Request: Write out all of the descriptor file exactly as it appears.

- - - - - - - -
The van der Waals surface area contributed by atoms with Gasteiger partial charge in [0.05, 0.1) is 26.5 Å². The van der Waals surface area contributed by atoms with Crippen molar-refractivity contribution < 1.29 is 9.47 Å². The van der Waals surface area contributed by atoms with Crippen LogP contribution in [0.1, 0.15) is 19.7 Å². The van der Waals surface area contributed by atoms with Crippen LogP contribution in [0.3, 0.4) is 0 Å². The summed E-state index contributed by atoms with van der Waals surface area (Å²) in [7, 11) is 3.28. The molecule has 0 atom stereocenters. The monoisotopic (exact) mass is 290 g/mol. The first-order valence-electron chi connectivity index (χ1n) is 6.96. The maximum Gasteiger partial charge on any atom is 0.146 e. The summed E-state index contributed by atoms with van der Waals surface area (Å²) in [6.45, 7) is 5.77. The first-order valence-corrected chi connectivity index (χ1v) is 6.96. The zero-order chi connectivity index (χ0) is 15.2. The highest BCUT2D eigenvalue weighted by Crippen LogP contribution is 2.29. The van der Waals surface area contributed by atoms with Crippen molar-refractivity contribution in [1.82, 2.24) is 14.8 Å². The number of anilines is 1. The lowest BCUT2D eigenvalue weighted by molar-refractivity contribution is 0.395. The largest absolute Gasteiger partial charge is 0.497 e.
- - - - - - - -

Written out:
The van der Waals surface area contributed by atoms with Gasteiger partial charge in [0.05, 0.1) is 26.5 Å². The van der Waals surface area contributed by atoms with Crippen molar-refractivity contribution < 1.29 is 9.47 Å². The van der Waals surface area contributed by atoms with Crippen LogP contribution in [0.1, 0.15) is 19.7 Å². The van der Waals surface area contributed by atoms with Crippen LogP contribution in [0.3, 0.4) is 0 Å². The summed E-state index contributed by atoms with van der Waals surface area (Å²) in [7, 11) is 3.28. The molecule has 0 atom stereocenters. The monoisotopic (exact) mass is 290 g/mol. The first-order valence-electron chi connectivity index (χ1n) is 6.96. The maximum Gasteiger partial charge on any atom is 0.146 e. The summed E-state index contributed by atoms with van der Waals surface area (Å²) in [6.45, 7) is 5.77. The first-order valence-corrected chi connectivity index (χ1v) is 6.96. The zero-order chi connectivity index (χ0) is 15.2. The highest BCUT2D eigenvalue weighted by Crippen LogP contribution is 2.29. The van der Waals surface area contributed by atoms with Crippen molar-refractivity contribution in [1.82, 2.24) is 14.8 Å². The number of anilines is 1. The lowest BCUT2D eigenvalue weighted by molar-refractivity contribution is 0.395. The largest absolute Gasteiger partial charge is 0.497 e.